Plaintiffs' tort claims against a SWAT member who shot and killed a barricaded gunman were barred by the Georgia Tort Claims Act because nothing in the complaint suggested that the member's conduct was outside the scope of the member's official duties or employment. Dixon v. Ga. Dep't of Pub. Safety, F. Supp. 2d (S.D. Ga. Sept. 22, 2015).Actions by prison inmates.
- Trial court did not err in disallowing a prison inmate to file a conversion claim against a warden and corrections officers under the Georgia Tort Claims Act (GTCA), O.C.G.A. § 50-21-20 tet seq., because their actions were clothed with official immunity under the GTCA, O.C.G.A. § 50-21-25(b), since they were acting within the scope of their official duties when they confiscated the inmate's personal property; the inmate acknowledged that the Georgia Department of Corrections had to be named as a defendant, which necessarily amounted to a concession that Department employees were not proper defendants, and their alleged tortious conduct occurred while they were acting within the scope of their official duties. Romano v. Ga. Dep't of Corr., 303 Ga. App. 347, 693 S.E.2d 521 (2010).Employee as commissioner and immunity.
- Grant of summary judgment on the ground that O.C.G.A. § 50-21-25(a) granted immunity was affirmed because the employee's testimony at trial was based upon actions taken while the employee was commissioner. Accordingly, the trial court properly granted summary judgment to the employee based upon the employee's immunity for acts taken within the scope of the employee's official duties. Douglas Asphalt Co. v. Linnenkohl, 320 Ga. App. 427, 741 S.E.2d 169 (2013).Exclusive remedy.
- Georgia law waives sovereign immunity for tort suits against state officers and employees committed in the scope of employment under O.C.G.A. § 50-21-23, while a later statute, O.C.G.A. § 50-21-25, states that the procedure established under the Georgia Tort Claims Act provides the exclusive remedy for any tort committed by a state officer or employee under O.C.G.A. § 50-21-25(a). Nat'l Ass'n of Bds. of Pharm. v. Bd. of Regents, 633 F.3d 1297 (11th Cir. 2011).Special master entitled to immunity.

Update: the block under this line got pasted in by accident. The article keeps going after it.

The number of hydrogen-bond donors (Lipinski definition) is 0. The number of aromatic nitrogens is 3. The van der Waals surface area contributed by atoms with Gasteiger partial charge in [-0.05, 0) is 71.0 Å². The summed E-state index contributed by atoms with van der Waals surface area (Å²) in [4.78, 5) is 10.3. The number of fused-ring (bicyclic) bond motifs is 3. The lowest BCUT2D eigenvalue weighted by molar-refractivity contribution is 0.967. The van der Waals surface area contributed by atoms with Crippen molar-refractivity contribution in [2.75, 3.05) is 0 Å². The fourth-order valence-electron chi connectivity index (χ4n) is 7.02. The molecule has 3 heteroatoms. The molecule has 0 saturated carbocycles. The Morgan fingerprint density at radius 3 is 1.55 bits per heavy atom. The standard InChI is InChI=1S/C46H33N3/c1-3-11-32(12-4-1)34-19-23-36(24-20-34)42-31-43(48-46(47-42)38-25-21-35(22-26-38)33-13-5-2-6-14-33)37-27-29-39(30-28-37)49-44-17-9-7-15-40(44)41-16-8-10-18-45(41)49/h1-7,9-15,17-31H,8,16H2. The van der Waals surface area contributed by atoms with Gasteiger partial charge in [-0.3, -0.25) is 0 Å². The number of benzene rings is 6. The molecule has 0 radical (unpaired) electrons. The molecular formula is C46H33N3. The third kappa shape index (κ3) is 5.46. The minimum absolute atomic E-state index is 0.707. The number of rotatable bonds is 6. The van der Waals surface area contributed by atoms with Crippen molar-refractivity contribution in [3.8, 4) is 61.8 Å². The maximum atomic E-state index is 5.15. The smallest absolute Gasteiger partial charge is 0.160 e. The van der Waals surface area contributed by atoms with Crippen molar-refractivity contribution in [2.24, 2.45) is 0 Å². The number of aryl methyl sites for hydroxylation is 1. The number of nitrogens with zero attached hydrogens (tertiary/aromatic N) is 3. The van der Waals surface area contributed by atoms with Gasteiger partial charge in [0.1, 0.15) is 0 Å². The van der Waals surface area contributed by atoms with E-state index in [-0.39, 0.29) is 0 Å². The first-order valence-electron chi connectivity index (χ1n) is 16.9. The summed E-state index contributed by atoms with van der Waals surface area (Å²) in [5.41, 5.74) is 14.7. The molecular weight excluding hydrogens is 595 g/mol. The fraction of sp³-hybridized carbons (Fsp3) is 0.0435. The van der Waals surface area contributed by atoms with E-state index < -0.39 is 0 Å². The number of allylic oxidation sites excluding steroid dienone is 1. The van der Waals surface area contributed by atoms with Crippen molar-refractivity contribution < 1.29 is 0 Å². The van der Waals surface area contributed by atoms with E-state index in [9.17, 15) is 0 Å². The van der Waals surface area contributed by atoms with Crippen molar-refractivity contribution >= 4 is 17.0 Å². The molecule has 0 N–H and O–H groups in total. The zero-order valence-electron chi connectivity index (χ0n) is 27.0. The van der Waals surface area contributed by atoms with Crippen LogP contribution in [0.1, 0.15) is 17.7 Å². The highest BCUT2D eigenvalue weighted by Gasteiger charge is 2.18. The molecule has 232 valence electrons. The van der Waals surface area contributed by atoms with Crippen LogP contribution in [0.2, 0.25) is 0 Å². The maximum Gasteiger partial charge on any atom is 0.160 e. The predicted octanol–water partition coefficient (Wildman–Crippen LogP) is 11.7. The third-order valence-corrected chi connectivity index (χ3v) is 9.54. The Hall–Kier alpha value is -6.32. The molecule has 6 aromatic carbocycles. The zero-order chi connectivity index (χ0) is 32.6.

- In a renter's suit asserting that the renter's due process rights were violated in connection with the renter's eviction after a bank's foreclosure on the property the renter was leasing, a special master who ruled in the renter's state court suit was immune from the renter's federal claims because the master was considered a judge for purposes of O.C.G.A. § 50-21-25. Vereen v. Everett, F. Supp. 2d (N.D. Ga. Mar. 31, 2009).University employees entitled to immunity.
- Because two university workers acted within the scope of the workers' employment by following university policy in reporting an alleged inappropriate relationship between the workers' former boss and a university official, an invasion of privacy claim asserted against the workers by that former boss should have been dismissed since such was barred by the Georgia Tort Claims Act, O.C.G.A. § 50-21-20 et seq., and sovereign immunity. Massey v. Roth, 290 Ga. App. 496, 659 S.E.2d 872 (2008).State employed physician entitled to official immunity.